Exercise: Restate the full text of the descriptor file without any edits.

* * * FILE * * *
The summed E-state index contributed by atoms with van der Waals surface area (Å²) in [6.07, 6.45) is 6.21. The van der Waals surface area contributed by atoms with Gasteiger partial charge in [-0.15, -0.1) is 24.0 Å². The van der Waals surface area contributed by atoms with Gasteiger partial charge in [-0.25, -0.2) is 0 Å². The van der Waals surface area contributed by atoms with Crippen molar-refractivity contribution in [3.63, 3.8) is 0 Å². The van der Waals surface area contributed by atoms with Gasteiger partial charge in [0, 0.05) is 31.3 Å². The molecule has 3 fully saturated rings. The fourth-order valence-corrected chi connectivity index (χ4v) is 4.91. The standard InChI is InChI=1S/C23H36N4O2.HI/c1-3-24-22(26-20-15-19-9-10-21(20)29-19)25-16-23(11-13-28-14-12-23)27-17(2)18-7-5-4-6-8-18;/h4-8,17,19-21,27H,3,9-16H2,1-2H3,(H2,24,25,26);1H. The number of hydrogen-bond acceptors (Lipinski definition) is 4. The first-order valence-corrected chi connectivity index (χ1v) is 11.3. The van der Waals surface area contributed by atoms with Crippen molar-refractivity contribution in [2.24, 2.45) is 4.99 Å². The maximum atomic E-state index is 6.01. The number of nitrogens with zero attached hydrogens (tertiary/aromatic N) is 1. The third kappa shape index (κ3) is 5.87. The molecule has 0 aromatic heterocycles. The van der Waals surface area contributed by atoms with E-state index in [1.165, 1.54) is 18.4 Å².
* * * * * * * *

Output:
The summed E-state index contributed by atoms with van der Waals surface area (Å²) in [6.07, 6.45) is 6.21. The van der Waals surface area contributed by atoms with Gasteiger partial charge in [-0.15, -0.1) is 24.0 Å². The van der Waals surface area contributed by atoms with Gasteiger partial charge in [-0.25, -0.2) is 0 Å². The van der Waals surface area contributed by atoms with Crippen molar-refractivity contribution in [3.63, 3.8) is 0 Å². The van der Waals surface area contributed by atoms with Gasteiger partial charge in [0, 0.05) is 31.3 Å². The molecule has 3 fully saturated rings. The fourth-order valence-corrected chi connectivity index (χ4v) is 4.91. The standard InChI is InChI=1S/C23H36N4O2.HI/c1-3-24-22(26-20-15-19-9-10-21(20)29-19)25-16-23(11-13-28-14-12-23)27-17(2)18-7-5-4-6-8-18;/h4-8,17,19-21,27H,3,9-16H2,1-2H3,(H2,24,25,26);1H. The number of hydrogen-bond acceptors (Lipinski definition) is 4. The first-order valence-corrected chi connectivity index (χ1v) is 11.3. The van der Waals surface area contributed by atoms with Crippen molar-refractivity contribution in [2.24, 2.45) is 4.99 Å². The maximum atomic E-state index is 6.01. The number of nitrogens with zero attached hydrogens (tertiary/aromatic N) is 1. The third kappa shape index (κ3) is 5.87. The molecule has 0 aromatic heterocycles. The van der Waals surface area contributed by atoms with E-state index in [1.165, 1.54) is 18.4 Å².